Search for a place to ride your bike in Oregon

Search by

Enter a Location

Examples: Portland or 555 State St. Salem 55025

or

The 7 regions of Oregon

Ride Options

Select a Ride Type

Off-road, often dirt

Paved roads or paths

Gravel roads or paths

Our best roads, by bike

Select a Ride Length (in miles)

Sandy Ridge Trail System

  • Length:
    6.5 miles
  • Difficulty:
    Challenging
  • Nearby Cities:
    Sandy
  • Region:
    Greater Portland, Mt. Hood / The Gorge
  • Attributes:
    Moderately Technical, Single-Track, Technical

Trailhead Elevation: 1047 ft

Elevation Chart

Powered by Ride With GPS

For more information and to obtain an export of this ride, visit RideWithGPS.com.

Directions

Get directions to the trailhead on Google Maps

In Oregon, a bicycle is legally considered a vehicle, and the same Oregon road laws apply. Please “be seen” and practice safe riding. Vehicle traffic, farm equipment and narrow shoulders exist on many Oregon roads, and you may find that construction projects, traffic or other events may cause road conditions or signage to differ from the map results, ride descriptions and directions. For travel options plus weather and road conditions, visit tripcheck.com, call 511 (in Oregon only), 800.977.6368 or 503.588.2941. Routes listed on this website are for informational purposes and intended as a reference guide only.

The Sandy Ridge trail area brings a welcome resource to the west side of Mt. Hood — it’s an easy drive from Portland, and the trails were all built and designed for flow. The trails are low enough on the mountain to stay open about 10 months a year; they’re designed to drain water and hold up to mud.

There are currently 15 miles of purpose-built mountain bike trails open to the public. Trails range in technical difficulty and offer world-class opportunities for riders of all skill levels. The Sandy Ridge system has become a national model in sustainable trail design practices and offers visitors to the Portland metro area virtual year-round access to some of the most unique riding opportunities in the country.

Trail experiences include the hand-sculpted Hide and Seek Trail — an intermediate, four-mile descent dropping from an elevation of 2,280 feet to 1,120 with roots, rocks, rollers and jumps built into the trail. Laura’s Loop Trail, a 0.75-mile beginner circuit near the gate, has smooth, easy trails but some moderate inclines. And the most recent addition to the system, Two Turntables and a Microwave Trail, is a gravity-focused, machine-built roller coaster through the woods that incorporates a flow-optimized build with classic single-track elements.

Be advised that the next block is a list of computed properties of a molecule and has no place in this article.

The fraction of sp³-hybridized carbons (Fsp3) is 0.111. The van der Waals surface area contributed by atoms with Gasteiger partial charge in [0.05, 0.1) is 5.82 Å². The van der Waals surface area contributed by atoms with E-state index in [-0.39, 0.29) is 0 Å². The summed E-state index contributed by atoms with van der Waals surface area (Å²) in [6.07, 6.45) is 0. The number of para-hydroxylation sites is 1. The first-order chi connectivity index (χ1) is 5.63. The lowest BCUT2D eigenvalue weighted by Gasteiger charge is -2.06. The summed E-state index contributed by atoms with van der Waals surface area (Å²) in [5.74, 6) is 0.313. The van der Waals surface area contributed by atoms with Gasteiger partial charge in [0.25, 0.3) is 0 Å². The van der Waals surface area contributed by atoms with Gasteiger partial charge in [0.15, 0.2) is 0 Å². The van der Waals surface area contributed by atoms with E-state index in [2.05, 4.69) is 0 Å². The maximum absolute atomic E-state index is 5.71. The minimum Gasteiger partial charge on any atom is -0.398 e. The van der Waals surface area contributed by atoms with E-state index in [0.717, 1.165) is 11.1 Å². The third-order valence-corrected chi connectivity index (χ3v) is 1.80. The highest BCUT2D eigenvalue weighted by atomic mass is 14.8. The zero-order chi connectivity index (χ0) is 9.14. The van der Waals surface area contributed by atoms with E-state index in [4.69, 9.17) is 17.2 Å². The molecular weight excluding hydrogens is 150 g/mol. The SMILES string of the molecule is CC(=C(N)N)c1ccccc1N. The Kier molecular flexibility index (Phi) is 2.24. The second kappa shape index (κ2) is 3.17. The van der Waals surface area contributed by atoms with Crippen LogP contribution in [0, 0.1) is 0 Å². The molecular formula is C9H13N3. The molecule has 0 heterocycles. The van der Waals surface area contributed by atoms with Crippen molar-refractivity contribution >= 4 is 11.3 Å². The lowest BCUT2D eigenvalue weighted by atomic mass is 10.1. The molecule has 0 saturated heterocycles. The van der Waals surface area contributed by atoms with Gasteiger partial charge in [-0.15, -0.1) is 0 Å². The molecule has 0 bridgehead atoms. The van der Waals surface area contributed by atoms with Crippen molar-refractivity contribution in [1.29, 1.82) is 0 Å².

The newest trail, Follow the Leader and Flow Motion, continues to push the progressive trail design and build boundaries further.

Directions: From the east side of Sandy, head east on U.S. Highway 26 (Mount Hood Highway) for 11.4 miles. Turn left on Sleepy Hollow Drive soon after a large sign indicating a left turn for Marmot. NOTE: This will be the second turn-off for Sleepy Hollow. Once on Sleepy Hollow, go 0.3 miles and turn right on E. Barlow Trail Road and over the Sandy River. After 1 mile on E. Barlow Trail Road, look for a gate blocking Homestead Road/2-6E-23 on your left. Trails intersect with the paved Homestead Road north of the gate. Cars do not need a Northwest Forest Pass to park.

For more information:

http://www.blm.gov/or/resources/recreation/site_info.php?siteid=395

Download a PDF flyer and trail map:

Sandy Ridge trail map

Learn more about the 7 Bikes for 7 Wonders Scavenger Hunt

Photos of this Ride

Comments

  1. Great ride. Hit the El Burro Loco afterwards in Welches. Great food, excellent draft beer selection.

  2. […] was part of the crew responsible for designing and building the extremely successful Sandy Ridge Trail System near Mt. Hood, and is almost finished with the design phase of a new riding area just off I-5 in […]

  3. […] Hood is a mountain biker’s dream — and you can shred to your heart’s content at the Sandy Ridge System or Surveyor’s […]

  4. […] the shadow of the 11,250-foot peak of Mount Hood in a lush and dense Pacific Northwest forest, the Sandy Ridge trail network combines old school riding feel with a touch of new school flow. Designed and built with assistance […]

  5. […] the shadow of the 11,250-foot peak of Mount Hood in a lush and dense Pacific Northwest forest, the Sandy Ridge trail network combines old school riding feel with a touch of new school flow. Designed and built with assistance […]

  6. […] the shadow of the 11,250-foot peak of Mount Hood in a lush and dense Pacific Northwest forest, the Sandy Ridge trail network combines old school riding feel with a touch of new school flow. Designed and built with assistance […]

  7. […] had a simple goal, go to Sandy Ridge – Ride up to Flow Motion, hit Lower Hide and Seek, and call it a day.  The climb was so […]

Share this Trail